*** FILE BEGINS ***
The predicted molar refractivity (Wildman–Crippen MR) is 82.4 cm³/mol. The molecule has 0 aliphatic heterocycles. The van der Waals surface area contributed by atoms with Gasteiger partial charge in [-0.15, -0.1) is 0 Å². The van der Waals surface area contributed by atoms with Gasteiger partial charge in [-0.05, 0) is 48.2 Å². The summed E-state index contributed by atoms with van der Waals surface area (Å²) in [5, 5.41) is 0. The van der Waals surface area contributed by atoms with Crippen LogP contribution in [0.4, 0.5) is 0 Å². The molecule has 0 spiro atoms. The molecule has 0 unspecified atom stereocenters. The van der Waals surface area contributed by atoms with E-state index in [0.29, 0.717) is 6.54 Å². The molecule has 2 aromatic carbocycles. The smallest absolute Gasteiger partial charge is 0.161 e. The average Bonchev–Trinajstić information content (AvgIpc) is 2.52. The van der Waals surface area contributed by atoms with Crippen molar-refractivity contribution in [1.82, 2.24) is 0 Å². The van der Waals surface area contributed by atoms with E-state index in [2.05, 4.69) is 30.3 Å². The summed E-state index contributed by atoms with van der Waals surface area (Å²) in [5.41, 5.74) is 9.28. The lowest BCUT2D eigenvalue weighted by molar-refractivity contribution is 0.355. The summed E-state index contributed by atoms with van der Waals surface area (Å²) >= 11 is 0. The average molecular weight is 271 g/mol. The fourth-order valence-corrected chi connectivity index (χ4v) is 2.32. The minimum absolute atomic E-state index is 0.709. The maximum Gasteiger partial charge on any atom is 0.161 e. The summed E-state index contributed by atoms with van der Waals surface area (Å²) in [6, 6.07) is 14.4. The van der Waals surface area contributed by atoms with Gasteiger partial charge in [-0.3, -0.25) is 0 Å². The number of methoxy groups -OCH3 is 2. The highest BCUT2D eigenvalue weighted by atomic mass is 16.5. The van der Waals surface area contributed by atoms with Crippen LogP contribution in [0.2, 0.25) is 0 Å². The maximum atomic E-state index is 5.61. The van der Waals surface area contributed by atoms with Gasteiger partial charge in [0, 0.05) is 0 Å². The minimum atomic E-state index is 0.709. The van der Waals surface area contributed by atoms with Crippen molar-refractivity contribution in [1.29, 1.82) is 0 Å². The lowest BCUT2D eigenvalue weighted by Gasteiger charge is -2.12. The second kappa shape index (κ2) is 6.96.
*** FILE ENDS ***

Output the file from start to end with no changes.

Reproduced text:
The predicted molar refractivity (Wildman–Crippen MR) is 82.4 cm³/mol. The molecule has 0 aliphatic heterocycles. The van der Waals surface area contributed by atoms with Gasteiger partial charge in [-0.15, -0.1) is 0 Å². The van der Waals surface area contributed by atoms with Gasteiger partial charge in [-0.05, 0) is 48.2 Å². The summed E-state index contributed by atoms with van der Waals surface area (Å²) in [5, 5.41) is 0. The van der Waals surface area contributed by atoms with Crippen LogP contribution in [0.4, 0.5) is 0 Å². The molecule has 0 spiro atoms. The molecule has 0 unspecified atom stereocenters. The van der Waals surface area contributed by atoms with E-state index in [0.29, 0.717) is 6.54 Å². The molecule has 2 aromatic carbocycles. The smallest absolute Gasteiger partial charge is 0.161 e. The average Bonchev–Trinajstić information content (AvgIpc) is 2.52. The van der Waals surface area contributed by atoms with Crippen molar-refractivity contribution in [1.82, 2.24) is 0 Å². The van der Waals surface area contributed by atoms with E-state index in [2.05, 4.69) is 30.3 Å². The summed E-state index contributed by atoms with van der Waals surface area (Å²) in [5.41, 5.74) is 9.28. The lowest BCUT2D eigenvalue weighted by molar-refractivity contribution is 0.355. The summed E-state index contributed by atoms with van der Waals surface area (Å²) >= 11 is 0. The average molecular weight is 271 g/mol. The fourth-order valence-corrected chi connectivity index (χ4v) is 2.32. The minimum absolute atomic E-state index is 0.709. The maximum Gasteiger partial charge on any atom is 0.161 e. The summed E-state index contributed by atoms with van der Waals surface area (Å²) in [6, 6.07) is 14.4. The van der Waals surface area contributed by atoms with Gasteiger partial charge in [-0.3, -0.25) is 0 Å². The number of methoxy groups -OCH3 is 2. The highest BCUT2D eigenvalue weighted by atomic mass is 16.5. The van der Waals surface area contributed by atoms with Crippen LogP contribution in [0.2, 0.25) is 0 Å². The maximum atomic E-state index is 5.61. The van der Waals surface area contributed by atoms with Gasteiger partial charge in [0, 0.05) is 0 Å². The minimum atomic E-state index is 0.709. The van der Waals surface area contributed by atoms with Crippen molar-refractivity contribution in [1.29, 1.82) is 0 Å². The lowest BCUT2D eigenvalue weighted by Gasteiger charge is -2.12. The second kappa shape index (κ2) is 6.96.